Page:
Sources say Russian weapons in Syria are defensive, housing erected for 1500 soldiers

These weapons, sources claim, are to be used for base security as opposed to offensive military capabilities.

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September 12, 2015 13:34
1 minute read.
Russian T-90A main battle tanks drive during the Victory Day parade at Red Square in Moscow

Russian T-90A main battle tanks drive during the Victory Day parade at Red Square in Moscow. (photo credit: REUTERS)

 
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The first weapons systems have arrived the Russian base in Syria, Western military and intelligence sources said on Saturday, adding that these new weapons are "defensive by nature."  These weapons, they claim, are to be used for base security as opposed to offensive military capabilities, as part of what the West believes is stepped-up military support for embattled President Bashar Assad.

The equipment consists of a half dozen howitzer artillery pieces and a control system for surface to air missiles, sources said. There are now about 200 Russian naval infantrymen at the base who would make up the base protection force. Enough housing has been erected to house 1500 personnel, and more is expected to be built as the the force grows.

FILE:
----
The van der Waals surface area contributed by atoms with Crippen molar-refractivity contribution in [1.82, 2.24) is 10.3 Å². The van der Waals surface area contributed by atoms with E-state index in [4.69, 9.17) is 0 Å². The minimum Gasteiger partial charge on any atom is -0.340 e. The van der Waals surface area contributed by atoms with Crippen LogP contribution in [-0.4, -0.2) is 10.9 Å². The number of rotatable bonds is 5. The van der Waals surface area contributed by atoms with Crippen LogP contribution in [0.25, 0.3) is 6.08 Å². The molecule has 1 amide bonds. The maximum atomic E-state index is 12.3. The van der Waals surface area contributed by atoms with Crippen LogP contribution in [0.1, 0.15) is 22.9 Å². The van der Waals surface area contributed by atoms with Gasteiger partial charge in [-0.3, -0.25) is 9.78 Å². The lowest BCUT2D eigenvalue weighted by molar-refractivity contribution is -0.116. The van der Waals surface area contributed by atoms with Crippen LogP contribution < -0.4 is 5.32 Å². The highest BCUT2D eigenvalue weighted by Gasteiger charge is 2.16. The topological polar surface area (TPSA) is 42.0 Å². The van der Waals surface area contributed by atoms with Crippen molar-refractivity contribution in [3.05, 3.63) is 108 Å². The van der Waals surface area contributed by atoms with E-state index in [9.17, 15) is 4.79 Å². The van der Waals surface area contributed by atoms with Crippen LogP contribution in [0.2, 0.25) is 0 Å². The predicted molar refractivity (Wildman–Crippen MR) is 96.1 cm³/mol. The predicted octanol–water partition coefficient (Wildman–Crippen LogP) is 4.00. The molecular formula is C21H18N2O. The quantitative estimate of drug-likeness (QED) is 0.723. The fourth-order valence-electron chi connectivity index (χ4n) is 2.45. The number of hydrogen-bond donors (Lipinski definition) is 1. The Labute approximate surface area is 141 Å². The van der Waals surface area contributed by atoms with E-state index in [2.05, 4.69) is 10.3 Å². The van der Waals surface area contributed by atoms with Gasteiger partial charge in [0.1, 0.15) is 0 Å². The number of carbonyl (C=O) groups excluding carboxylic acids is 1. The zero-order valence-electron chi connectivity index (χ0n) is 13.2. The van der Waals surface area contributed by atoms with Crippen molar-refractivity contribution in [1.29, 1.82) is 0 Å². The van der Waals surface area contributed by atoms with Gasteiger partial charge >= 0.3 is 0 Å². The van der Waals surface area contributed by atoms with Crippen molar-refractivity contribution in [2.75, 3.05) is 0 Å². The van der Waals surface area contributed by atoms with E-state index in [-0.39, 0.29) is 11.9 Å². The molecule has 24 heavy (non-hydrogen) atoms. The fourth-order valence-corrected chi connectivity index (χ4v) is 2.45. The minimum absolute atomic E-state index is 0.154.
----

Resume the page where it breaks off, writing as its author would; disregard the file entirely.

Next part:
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However, Western sources are still unclear as to the purpose of establishing the Russian base in Syria, as Russia remains elusive on their plans for using the base in the future.

Still, there is a consensus among the sources, including those from the Israeli military, that Russia together with Iran have enhanced their presence in Syria in a desperate attempt to prevent the total collapse of the Assad regime.

The regime has suffered serious losses as the struggle for power continues in the unstable region. The Syrian army now controls only 25% of what used to be Syria before the civil war began four and half years ago. The area still under the regime's control includes Damascus and the coastal strip where the majority of the Alawites sect is concentrated and the roads connecting them.

Sources also estimate that Russia is trying to increase its control in the region, and plan to enlarge its presence at the strategic Tartus port, located off the coast of Syria, which is controlled by the Russia navy in the Mediterranean.

Reuters contributed to this report.



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